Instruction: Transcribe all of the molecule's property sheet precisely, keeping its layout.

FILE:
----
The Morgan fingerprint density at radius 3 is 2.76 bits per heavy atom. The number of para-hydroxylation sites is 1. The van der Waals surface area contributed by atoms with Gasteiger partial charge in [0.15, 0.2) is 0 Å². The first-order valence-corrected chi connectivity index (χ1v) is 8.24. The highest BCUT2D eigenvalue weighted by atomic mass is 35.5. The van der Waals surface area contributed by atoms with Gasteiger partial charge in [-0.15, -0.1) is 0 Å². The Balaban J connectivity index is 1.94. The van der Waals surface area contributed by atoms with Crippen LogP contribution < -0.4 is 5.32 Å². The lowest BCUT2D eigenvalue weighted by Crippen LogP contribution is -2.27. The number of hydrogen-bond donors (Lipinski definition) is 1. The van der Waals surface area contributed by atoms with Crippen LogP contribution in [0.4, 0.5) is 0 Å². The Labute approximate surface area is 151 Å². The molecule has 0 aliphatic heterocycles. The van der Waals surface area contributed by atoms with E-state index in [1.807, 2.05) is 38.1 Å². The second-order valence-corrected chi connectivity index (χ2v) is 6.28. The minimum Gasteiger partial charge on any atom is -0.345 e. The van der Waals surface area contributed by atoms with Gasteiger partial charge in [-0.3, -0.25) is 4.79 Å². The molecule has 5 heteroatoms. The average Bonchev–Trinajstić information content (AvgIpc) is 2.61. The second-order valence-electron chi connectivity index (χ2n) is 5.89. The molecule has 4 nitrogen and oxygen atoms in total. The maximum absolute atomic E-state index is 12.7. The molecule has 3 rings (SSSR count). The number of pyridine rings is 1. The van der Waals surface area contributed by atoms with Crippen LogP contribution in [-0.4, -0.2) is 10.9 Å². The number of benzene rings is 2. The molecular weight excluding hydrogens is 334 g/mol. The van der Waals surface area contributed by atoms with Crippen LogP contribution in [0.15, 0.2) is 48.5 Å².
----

The Morgan fingerprint density at radius 3 is 2.76 bits per heavy atom. The number of para-hydroxylation sites is 1. The van der Waals surface area contributed by atoms with Gasteiger partial charge in [0.15, 0.2) is 0 Å². The first-order valence-corrected chi connectivity index (χ1v) is 8.24. The highest BCUT2D eigenvalue weighted by atomic mass is 35.5. The van der Waals surface area contributed by atoms with Gasteiger partial charge in [-0.15, -0.1) is 0 Å². The Balaban J connectivity index is 1.94. The van der Waals surface area contributed by atoms with Crippen LogP contribution < -0.4 is 5.32 Å². The lowest BCUT2D eigenvalue weighted by Crippen LogP contribution is -2.27. The number of hydrogen-bond donors (Lipinski definition) is 1. The van der Waals surface area contributed by atoms with Crippen LogP contribution in [0.4, 0.5) is 0 Å². The Labute approximate surface area is 151 Å². The molecule has 0 aliphatic heterocycles. The van der Waals surface area contributed by atoms with E-state index in [1.807, 2.05) is 38.1 Å². The second-order valence-corrected chi connectivity index (χ2v) is 6.28. The minimum Gasteiger partial charge on any atom is -0.345 e. The van der Waals surface area contributed by atoms with Gasteiger partial charge in [-0.3, -0.25) is 4.79 Å². The molecule has 5 heteroatoms. The average Bonchev–Trinajstić information content (AvgIpc) is 2.61. The second-order valence-electron chi connectivity index (χ2n) is 5.89. The molecule has 4 nitrogen and oxygen atoms in total. The maximum absolute atomic E-state index is 12.7. The molecule has 3 rings (SSSR count). The number of pyridine rings is 1. The van der Waals surface area contributed by atoms with Crippen LogP contribution in [-0.4, -0.2) is 10.9 Å². The number of benzene rings is 2. The molecular weight excluding hydrogens is 334 g/mol. The van der Waals surface area contributed by atoms with Crippen LogP contribution in [0.15, 0.2) is 48.5 Å².